Thursday, March 31, 2011

Four photojournalists' Afghanistan


The other day I found myself in San Francisco City Hall with time to kill. I remembered that my friend SFMike had written up an exhibit of photos from the Afghanistan war. Fortunately for me, the show is still on exhibit in the basement corridors. They will be up until May 13.

The four photographers, James Lee, Eros Hoagland, Teru Kuwayama, and Lynsey Addario, have all trekked with US, other NATO, and Afghan National Army troops. But these are not battle photos, but photos of life, even if life among armed forces. There's a lot of praying, some eating, and a surprising numbers of photos of troops sleeping. In a war zone, grabbing a nap must sometimes be a blessed escape. Many of the images are arresting; most broaden what we can know of that faraway place and those ever-s0-different people.

This photo by Teru Kuwayama especially grabbed me, reminding me of Greg Mortenson's framing story of the Kyrgyz horsemen who invited him to build a school in the Wakhan corridor.
Addario was recently captured, abused and finally released by Gaddafi's force in Libya along with three male New York Times journalists. She has responded to comments about their account of their ordeal in the Lens blog:

[They ask] “How dare a woman go to a war zone?” and “How could The New York Times let a woman go to the war zone?”

To me, that’s grossly offensive. This is my life, and I make my own decisions.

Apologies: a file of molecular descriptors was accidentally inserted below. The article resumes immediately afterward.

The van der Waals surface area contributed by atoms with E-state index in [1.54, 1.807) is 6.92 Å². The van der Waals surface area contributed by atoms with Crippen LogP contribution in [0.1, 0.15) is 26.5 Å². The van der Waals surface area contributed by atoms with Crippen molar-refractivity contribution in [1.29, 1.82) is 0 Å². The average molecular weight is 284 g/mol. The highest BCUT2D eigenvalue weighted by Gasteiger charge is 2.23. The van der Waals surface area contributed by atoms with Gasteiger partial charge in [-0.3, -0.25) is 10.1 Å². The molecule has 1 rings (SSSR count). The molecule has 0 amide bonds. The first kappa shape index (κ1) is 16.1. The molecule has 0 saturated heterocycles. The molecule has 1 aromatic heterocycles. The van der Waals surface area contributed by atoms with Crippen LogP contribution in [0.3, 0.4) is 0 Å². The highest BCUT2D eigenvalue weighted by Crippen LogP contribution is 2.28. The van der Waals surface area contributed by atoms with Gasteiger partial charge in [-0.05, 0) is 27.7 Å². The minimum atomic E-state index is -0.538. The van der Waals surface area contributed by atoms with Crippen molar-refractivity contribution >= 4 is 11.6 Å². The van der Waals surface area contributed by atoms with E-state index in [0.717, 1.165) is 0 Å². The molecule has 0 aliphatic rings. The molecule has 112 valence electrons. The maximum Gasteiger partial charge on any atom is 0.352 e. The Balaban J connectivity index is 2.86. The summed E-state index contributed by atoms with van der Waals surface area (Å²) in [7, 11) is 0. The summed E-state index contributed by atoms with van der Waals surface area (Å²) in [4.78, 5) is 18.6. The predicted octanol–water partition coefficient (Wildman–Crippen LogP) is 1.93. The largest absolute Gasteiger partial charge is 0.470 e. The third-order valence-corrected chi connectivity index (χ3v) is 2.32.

If a woman wants to be a war photographer, she should. It’s important. Women offer a different perspective. We have access to women on a different level than men have, just as male photographers have a different relationship with the men they’re covering.

In the Muslim world, most of my male colleagues can’t enter private homes. They can’t hang out with very conservative Muslim families. I have always been able to. It’s not easy to get the right to photograph in a house, but at least I have one foot in the door. I’ve always found it a great advantage, being a woman.

She goes on to describe receiving hospitality in war-torn lands as well as assistance from fixers and drivers, finding a grudging acceptance from male photojournalists and sharing hazards in the midst of the chaotic Libyan battlefield. It's all worth reading.

1 comment:

sfmike said...

On a simply aesthetic level, Addario's photographs strike me as amazingly good. They also have an honesty to them that's both personal and self-effacing. Glad you made it to the scary City Hall basement.

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